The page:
I started listening to Elizabeth Berg's novel Home Safe a week ago, finding it among the new arrivals at the public library, where I have checked out so many audio books over the last couple of years that I now sometimes find slim pickin's. I have read two or three of Berg's books before. I remember years ago enjoying Talk Before Sleep enough that I bought a copy for my best friend. That book, though dealing primarily with cancer, was a book about the strength of friendship's ties.
As I started listening this time, though, I found myself impatient with Helen, the protagonist who loses her husband to a sudden heart attack, then discovers he has done something without her knowledge with most of their savings for retirement. I'll admit: a situation like that might make me whine, but Helen is a whiner extraordinaire. A successful writer, she finds herself no longer able to write. Even worse, always dependent on her husband, she doesn't seem to want to make the effort to take care of herself, to face what life is dishing out. She suffers from the Scarlett O'Hara syndrome: If she doesn't like the idea of a phone message, she just doesn't return the call.
Helen's daughter Tessa, old enough to have been considered doomed to "spinsterhood" in Austen's day, always harps at her mother. I began to anticipate her "Mom--mom--mom!" responses to Helen's doting, her questioning, her interference.
But I kept reading. The story drew me in, and the author often surprised me. I may not identify with Helen, but I recognized her and I couldn't help liking her. She's that friend we all have--and love--who always needs a second opinion, who tries to read between lines when there's nothing there, who sometimes tries too hard, sometimes not hard enough.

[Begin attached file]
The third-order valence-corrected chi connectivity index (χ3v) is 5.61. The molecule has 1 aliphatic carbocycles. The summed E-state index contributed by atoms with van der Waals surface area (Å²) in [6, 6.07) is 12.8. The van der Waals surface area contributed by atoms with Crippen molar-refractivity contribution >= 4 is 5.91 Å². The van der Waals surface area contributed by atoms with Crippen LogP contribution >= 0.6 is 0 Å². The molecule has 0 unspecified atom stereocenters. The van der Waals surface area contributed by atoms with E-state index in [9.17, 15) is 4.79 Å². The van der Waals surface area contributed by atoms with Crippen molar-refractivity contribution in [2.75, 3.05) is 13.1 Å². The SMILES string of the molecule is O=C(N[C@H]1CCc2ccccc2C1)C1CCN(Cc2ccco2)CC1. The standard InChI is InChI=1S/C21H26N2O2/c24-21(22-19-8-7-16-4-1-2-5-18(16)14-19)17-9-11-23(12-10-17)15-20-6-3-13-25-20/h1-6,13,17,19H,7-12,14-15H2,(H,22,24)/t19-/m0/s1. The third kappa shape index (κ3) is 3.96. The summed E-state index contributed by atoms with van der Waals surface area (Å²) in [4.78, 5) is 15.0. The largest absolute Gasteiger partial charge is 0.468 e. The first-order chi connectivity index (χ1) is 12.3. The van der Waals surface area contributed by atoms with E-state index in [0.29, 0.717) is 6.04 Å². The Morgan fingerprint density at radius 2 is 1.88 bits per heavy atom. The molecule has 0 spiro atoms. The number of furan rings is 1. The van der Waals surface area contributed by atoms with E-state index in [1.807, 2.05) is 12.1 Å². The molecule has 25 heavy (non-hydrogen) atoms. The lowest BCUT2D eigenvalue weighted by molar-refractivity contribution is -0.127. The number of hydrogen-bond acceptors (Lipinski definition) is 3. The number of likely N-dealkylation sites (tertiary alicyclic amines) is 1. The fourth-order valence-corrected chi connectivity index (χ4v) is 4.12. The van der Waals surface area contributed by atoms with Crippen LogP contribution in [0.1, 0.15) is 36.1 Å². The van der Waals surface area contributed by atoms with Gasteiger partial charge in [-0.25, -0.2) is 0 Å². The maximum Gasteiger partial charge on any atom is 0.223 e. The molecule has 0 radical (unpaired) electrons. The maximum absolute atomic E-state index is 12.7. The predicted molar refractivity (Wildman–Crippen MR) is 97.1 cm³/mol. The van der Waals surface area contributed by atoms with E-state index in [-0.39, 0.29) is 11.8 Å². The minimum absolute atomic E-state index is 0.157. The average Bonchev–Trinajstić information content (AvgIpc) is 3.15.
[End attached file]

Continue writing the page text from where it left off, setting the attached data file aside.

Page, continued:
Berg skillfully builds her characters in a most consistent way. Although they are capable of surprising readers, their traits and quirks resurface in a variety of ways, unifying the story. She puts Helen in situations that cause despair, confusion, and hurt and lets her respond in ways readers can believe and understand.
One of my favorite parts of the narrative is the writing class Helen is practically coerced into teaching. The classes intentionally bring together a wide range of people who write and share their work each week--from the mentally challenged to business professionals. As they read from their work, Berg deftly manages to recreate many different voices through their stories as well. I found myself touched by Helen's growing affection for the members of the group, even the ones that could have been annoying or offensive.
The class experiences leads to what I loved best in the book: around chapter 30, Helen delivers an interior monologue on the beauty of reading and writing. It fit perfectly, rather than standing out like a soapbox speech, but it could practically stand alone. I realized that her love for books and for the power of language is the force that liberates this woman, allowing her for forgive hurtful slights and to move on.
When I reached what must have been the last page or two, the CD playing began to skip. I pulled over, stopped the car, ejected the CD and cleaned it as best I could. Although the sound quality improved, the last few words were garbled. Today I plan to stop by the library to return the audiobook--and to look for the print copy so I can read the last few lines.